Humanitarian Implementation Plan Yemen (ECHO/YEM/BUD/2013/91000) - Last update: 31/10/12 Version 1

Report
from European Commission Humanitarian Aid department
Published on 31 Oct 2012 View Original

The activities proposed hereafter are still subject to the adoption of the financing decision ECHO/WWD/ BUD/2013/01000

Yemen is one of the poorest countries in the world (154th out of 169 on the Human Development Index) and the poorest in the Middle East region. Over 47% of its 24 million inhabitants live on less than USD 2 a day. The country is facing a severe malnutrition crisis as almost one million children under five years old are suffering from acute malnutrition. More than a quarter of these children are severely affected and may die if they do not quickly receive life-saving assistance. Yemen is also the most food insecure country in the Arab world with 10 million affected people.

These problems are likely to be exacerbated by a very high population growth (nearly 3% per year) and the depletion of natural resources, in particular oil and water. Yemen is also prone to natural disasters such as droughts, floods and epidemics. The effects of climate change are increasingly felt in the region.

This already very difficult situation is compounded by the social and political crisis. From February until November 2011 the country was gripped by popular uprisings against President Ali Abdullah Saleh. The deadlock in the political situation led to instability and a power vacuum until the election of President Abdulrabbu Mansour Hadi in February 2012.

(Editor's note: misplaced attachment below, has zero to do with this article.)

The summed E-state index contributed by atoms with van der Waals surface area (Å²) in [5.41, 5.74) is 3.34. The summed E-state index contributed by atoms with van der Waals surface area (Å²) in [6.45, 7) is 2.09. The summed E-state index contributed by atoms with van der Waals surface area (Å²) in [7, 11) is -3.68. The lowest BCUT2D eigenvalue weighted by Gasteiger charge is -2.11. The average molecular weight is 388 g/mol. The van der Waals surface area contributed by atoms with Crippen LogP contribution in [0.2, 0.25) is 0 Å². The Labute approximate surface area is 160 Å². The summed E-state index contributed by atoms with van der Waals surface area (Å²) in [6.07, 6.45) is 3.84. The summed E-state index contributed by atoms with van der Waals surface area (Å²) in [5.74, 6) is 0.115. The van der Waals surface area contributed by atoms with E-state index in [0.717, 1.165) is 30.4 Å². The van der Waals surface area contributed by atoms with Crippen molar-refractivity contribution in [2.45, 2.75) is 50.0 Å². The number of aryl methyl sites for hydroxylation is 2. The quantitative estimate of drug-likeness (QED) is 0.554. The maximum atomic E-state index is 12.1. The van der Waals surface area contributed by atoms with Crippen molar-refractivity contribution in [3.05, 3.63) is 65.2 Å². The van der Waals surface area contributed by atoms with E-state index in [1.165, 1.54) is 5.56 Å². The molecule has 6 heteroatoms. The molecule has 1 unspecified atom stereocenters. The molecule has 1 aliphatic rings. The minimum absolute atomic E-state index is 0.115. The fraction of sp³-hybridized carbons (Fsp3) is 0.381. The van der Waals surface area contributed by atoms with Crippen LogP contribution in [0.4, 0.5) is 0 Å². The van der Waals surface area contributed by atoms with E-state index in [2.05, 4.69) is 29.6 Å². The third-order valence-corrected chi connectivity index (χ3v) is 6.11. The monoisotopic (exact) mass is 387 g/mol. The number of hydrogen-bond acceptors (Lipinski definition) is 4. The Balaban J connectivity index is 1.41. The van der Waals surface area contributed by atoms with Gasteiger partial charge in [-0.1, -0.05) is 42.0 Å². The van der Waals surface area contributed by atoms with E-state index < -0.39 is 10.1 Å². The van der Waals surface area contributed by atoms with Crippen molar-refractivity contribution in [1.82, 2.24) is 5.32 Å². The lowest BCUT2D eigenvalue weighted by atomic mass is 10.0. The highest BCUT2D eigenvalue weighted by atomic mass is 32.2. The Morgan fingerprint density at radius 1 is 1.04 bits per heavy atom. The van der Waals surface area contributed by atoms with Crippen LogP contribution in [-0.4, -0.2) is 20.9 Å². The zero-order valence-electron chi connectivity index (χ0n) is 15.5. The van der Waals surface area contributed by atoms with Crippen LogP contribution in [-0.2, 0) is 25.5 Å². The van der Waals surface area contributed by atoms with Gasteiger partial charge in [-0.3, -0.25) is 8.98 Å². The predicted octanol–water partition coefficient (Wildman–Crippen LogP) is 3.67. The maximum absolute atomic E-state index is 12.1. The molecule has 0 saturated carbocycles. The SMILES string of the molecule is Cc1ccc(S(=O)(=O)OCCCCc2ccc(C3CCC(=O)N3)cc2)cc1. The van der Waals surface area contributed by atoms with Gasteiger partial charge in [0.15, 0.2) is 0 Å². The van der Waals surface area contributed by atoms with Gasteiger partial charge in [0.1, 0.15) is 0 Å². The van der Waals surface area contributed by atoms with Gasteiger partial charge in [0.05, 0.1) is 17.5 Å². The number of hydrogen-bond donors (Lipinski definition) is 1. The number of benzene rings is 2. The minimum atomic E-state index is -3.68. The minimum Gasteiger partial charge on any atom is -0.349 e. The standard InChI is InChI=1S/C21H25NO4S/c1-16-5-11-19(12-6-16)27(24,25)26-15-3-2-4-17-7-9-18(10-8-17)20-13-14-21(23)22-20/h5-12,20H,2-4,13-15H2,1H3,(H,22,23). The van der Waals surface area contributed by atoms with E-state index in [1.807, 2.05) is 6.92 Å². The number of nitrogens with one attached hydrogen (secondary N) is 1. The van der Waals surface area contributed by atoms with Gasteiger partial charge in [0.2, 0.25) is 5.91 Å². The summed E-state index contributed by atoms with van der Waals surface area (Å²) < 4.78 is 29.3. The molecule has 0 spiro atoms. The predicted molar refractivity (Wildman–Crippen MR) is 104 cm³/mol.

The country’s fragmentation deepened in 2012: Al Houthies controlled the Saada governorate and had a strong presence in Al-Jawf governorate in the North, while main towns like Sana’a or Taiz were under anti-governmental control. There is still some separation in the armed forces between those loyal to former president Saleh and those loyal to President Hadi. Simultaneously the control of the Houthies in the North is being contested by tribal leaders and Salafists. The South remains a hotbed of military and political opposition. In Abyan the government forces have driven out Ansar Al Sharia (AAS), but the defeat of AAS and Al Qaeda in the Arabian Peninsula (AQAP) is far from complete, with a large number of their fighters having mingled with the population and merged with the anti-governmental secessionist movement Al Hirak. The core AAS members have fled into the mountainous areas of nearby Governorates of Shabwah, Hadramaut and others.

Moreover, the political instability and the famine in the Horn of Africa have continued to feed an increasing flow of refugees and asylum seekers, mainly Somalis and Ethiopians landing on Yemen's shores.

Attacks by tribesmen on the oil and gas pipelines of the Yemeni oil fields in Marib governorate continue, disturbing both exports and national distribution. In spite of donations in kind of oil and fuel by the Saudi government, energy shortages continue to adversely impact the day-to-day life including businesses, health facilities and humanitarian operations.

Yemen scores 3/3, the most severe level, in the Vulnerability and Crisis Index of the Directorate-General for Humanitarian Aid and Civil Protection (DG ECHO) and has been declared a forgotten crisis for 2013.